How United Airlines Decided to Lead on Vaccine Mandates
(Bloomberg Opinion) -- Scott Kirby is the chief executive officer of United Airlines Holdings Inc., a role he assumed in early 2020, just a couple of months after Covid-19 began sweeping across the country. Kirby told the company’s 67,000 U.S. employees last summer that they would lose their jobs if they weren’t vaccinated by Sept. 27. About 99.7% of United’s workforce is now vaccinated. In a recent interview, Kirby and I discussed how and why he decided to make United the first U.S. airline — and one of the first large corporations — to impose a vaccine mandate. Here is a lightly edited transcript of our conversation.
Tim O’Brien: Just chronologically, walk me through your thought process about deciding to issue a mandate.
Scott Kirby: I first brought it up with our executive team in either October or November of last year, before the first Phase III trials had even concluded because evidence was so strong on the Phase II. Safety is No. 1 at the airline. I had been writing letters to the families of every employee that lost their lives to Covid, and I was writing a lot of letters back then. Secondly, we had been in this situation from the very beginning of crews flying to China, for example, when it very first started and a total unknown. Feeling an obligation — a humanitarian obligation — to send the crews there because they were bringing back ventilators and PPE, everything to deal with the crisis. So feeling an obligation to keep flying, but also an obligation to those people who we were sending potentially into harm’s way. So we started talking about it in November. And then in January, it’s called “Earnings Live,” we do a big event after every earnings with our employees, and someone asked me about it. I said I thought it was the right thing to do. We weren’t going to do it right away, not enough supply, didn’t think we could be the only ones to do it, the timing wasn’t there yet. But it was the right thing to do. And people shouldn’t be surprised if we might be one of the first companies to do it.
TOB: Did you speak to other companies about how they were handling mandates, or was this just discussed internally at United?
SK: It started inside United. I wound up having a lot of conversations, even got organized conversations, with business groups, with people talking about it. I had a flood of emails in my inbox from others that they might want to do the same thing if we did it. And so a lot of conversations with people about it. This all helped because I and our team were talking and thinking about this and thinking about the challenges and how you manage them really all the way back to November. Then cases came down, deaths came down, and probably by March I stopped writing letters to employees’ families. It was starting to feel like maybe this is going to be over. The next moment where I almost pulled the trigger on it was when the delta variant kicked up in India because we were sending employees to India. Again, I felt the obligation. Some days we were carrying north of a hundred tons of medical equipment into India. And we were the only U.S. airline that flies to India to deal with the crisis. Our people were worried about it. What we did instead then was we negotiated a deal with our pilots’ and our flight attendants’ unions that we gave a big incentive to employees to get vaccinated. But we also got the right as a company to designate certain countries as only vaccinated employees could fly to those countries. That made me sleep better at night about countries like India, but that was the next time we thought about it. Then, of course, the delta variant started showing up in the United States. I also watched our case counts, and people in ICU, those started going up again. Then I was on vacation [in August] in Croatia, and the second death happened. I walked around by myself for about half an hour and I talked to my wife about it. Then, once the time zones were correct, I called Brett [Hart] and Kate [Gebo], our president and EVP of HR, and we talked through it. At the end of it, we said, “We’re going to do it. And I’m coming back to the U.S. on Wednesday. Let’s announce this on either Thursday or Friday.”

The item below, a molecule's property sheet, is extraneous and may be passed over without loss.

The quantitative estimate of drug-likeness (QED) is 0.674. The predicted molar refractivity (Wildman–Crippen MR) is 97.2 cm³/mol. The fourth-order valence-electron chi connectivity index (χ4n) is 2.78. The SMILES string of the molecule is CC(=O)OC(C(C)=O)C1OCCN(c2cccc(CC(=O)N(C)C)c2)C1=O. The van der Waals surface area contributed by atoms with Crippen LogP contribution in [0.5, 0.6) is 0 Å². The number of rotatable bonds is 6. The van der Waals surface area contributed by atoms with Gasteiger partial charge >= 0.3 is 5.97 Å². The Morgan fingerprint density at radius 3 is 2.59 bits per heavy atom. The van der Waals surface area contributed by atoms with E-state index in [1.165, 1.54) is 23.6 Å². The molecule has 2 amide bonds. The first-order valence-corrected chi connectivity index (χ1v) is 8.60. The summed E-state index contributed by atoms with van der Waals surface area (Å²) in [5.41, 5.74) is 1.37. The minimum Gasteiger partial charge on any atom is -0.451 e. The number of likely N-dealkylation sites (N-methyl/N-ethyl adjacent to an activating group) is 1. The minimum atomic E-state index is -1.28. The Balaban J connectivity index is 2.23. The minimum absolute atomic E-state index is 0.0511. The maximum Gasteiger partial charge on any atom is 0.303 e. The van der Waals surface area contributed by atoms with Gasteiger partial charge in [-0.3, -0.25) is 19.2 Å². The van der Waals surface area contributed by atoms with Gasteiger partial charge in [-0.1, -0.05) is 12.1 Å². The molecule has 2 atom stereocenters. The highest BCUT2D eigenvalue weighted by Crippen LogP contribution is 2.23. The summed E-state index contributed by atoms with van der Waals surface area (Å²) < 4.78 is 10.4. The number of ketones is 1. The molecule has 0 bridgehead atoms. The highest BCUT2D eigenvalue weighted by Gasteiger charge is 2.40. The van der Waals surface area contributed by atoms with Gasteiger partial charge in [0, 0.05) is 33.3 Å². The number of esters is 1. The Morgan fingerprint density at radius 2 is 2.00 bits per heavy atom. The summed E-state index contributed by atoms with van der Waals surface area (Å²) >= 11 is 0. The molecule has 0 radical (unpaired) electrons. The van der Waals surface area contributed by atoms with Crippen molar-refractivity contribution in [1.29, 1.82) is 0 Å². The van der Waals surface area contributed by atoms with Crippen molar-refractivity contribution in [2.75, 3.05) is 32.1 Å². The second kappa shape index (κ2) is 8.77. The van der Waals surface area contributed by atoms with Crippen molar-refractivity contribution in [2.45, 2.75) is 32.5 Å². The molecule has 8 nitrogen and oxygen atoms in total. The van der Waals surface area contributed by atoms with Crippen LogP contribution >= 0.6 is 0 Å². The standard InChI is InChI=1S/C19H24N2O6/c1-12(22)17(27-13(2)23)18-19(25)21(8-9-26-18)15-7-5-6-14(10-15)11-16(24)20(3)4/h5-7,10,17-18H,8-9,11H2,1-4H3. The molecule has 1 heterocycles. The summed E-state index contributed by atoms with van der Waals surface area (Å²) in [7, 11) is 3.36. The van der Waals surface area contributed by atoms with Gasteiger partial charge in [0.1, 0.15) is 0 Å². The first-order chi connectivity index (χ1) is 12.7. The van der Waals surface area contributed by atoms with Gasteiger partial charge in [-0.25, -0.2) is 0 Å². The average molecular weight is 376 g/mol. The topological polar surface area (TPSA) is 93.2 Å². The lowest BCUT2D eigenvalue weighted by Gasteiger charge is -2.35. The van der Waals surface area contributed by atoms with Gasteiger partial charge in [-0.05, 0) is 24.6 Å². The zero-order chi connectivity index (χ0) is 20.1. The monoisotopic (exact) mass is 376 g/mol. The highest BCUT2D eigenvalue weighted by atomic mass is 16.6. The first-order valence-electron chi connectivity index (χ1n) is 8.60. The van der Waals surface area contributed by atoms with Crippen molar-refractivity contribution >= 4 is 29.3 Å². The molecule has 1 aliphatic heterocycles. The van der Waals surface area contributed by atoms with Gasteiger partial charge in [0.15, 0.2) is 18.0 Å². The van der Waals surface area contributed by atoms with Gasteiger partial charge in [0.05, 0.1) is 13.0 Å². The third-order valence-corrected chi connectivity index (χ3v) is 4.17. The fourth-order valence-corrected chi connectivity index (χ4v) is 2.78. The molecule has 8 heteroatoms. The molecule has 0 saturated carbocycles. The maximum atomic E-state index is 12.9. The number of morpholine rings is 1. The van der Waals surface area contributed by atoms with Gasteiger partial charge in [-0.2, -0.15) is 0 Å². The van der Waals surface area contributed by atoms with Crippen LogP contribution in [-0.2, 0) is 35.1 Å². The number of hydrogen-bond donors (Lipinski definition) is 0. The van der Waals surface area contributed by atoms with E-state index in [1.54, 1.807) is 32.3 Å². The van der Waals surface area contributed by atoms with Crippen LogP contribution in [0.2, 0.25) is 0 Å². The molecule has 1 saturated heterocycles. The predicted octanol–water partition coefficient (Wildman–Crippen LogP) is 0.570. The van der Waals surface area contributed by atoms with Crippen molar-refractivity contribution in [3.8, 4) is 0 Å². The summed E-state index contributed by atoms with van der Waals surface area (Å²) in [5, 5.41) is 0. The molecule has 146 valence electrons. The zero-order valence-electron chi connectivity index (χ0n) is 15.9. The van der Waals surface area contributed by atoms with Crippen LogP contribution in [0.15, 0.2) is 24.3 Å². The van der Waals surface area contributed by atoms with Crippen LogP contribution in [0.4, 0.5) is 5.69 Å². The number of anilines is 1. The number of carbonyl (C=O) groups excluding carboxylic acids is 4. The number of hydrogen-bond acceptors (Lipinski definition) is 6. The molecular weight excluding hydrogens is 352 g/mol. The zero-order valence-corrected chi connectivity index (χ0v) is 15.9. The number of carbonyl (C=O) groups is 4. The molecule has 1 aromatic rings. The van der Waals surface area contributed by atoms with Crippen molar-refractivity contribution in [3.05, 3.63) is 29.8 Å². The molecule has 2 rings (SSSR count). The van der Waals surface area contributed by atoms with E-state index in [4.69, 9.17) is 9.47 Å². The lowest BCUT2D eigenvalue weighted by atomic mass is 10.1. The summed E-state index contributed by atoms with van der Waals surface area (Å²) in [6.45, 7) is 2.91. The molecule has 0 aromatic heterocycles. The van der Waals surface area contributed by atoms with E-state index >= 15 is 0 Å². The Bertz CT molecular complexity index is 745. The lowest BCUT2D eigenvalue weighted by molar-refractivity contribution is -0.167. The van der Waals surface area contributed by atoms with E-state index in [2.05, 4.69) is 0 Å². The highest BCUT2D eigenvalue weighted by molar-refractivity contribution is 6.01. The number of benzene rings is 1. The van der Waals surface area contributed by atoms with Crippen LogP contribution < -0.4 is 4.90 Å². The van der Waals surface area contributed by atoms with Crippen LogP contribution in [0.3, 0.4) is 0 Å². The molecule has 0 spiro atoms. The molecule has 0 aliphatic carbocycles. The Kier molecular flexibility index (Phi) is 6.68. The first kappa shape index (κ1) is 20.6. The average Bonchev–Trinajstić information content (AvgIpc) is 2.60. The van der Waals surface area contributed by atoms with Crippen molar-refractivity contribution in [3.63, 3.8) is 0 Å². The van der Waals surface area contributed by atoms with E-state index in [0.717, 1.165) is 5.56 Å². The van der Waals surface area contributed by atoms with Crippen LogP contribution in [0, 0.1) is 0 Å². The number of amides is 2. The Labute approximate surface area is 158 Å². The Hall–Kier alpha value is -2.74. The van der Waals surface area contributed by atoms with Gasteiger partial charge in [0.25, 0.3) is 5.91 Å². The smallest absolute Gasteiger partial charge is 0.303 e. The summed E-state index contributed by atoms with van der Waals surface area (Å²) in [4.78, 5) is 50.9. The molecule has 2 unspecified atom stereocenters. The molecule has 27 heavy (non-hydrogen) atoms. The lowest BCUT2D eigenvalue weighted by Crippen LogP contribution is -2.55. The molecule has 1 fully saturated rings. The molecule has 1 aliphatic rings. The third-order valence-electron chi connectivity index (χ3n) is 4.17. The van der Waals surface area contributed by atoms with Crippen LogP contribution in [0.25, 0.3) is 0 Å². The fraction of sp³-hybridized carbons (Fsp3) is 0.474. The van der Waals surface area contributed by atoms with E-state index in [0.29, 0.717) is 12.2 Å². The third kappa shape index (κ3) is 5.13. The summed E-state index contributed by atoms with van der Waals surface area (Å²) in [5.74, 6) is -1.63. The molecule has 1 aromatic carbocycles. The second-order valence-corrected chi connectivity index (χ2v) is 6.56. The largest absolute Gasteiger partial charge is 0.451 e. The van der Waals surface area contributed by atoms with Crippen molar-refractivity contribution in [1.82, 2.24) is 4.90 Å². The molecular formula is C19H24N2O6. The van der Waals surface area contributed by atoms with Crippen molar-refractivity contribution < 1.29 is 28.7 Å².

TOB: When you walked around on your own for that half hour, what were you trying to sort through?
SK: It felt like the right thing to do. But nobody else was doing it. I was worried about all the things everyone else worries about. What if we lose staff? We’ve got tens of thousands of people that are unvaccinated. What's the PR issue? Should United do this if no one else is doing it? What I couldn’t get past was, I was doing the math in my head, I’m kind of a math geek. I knew what the case rates were. I’d been watching all the data. And my estimate was between 20 and 40 United Airlines employees would lose their lives to Covid by a year from then, by the next August, if we didn’t do it. They would otherwise be alive. Once I kind of had done that math in my head, had gotten to 20 to 40 people, that's when I made the call. Once I got there, it was easy.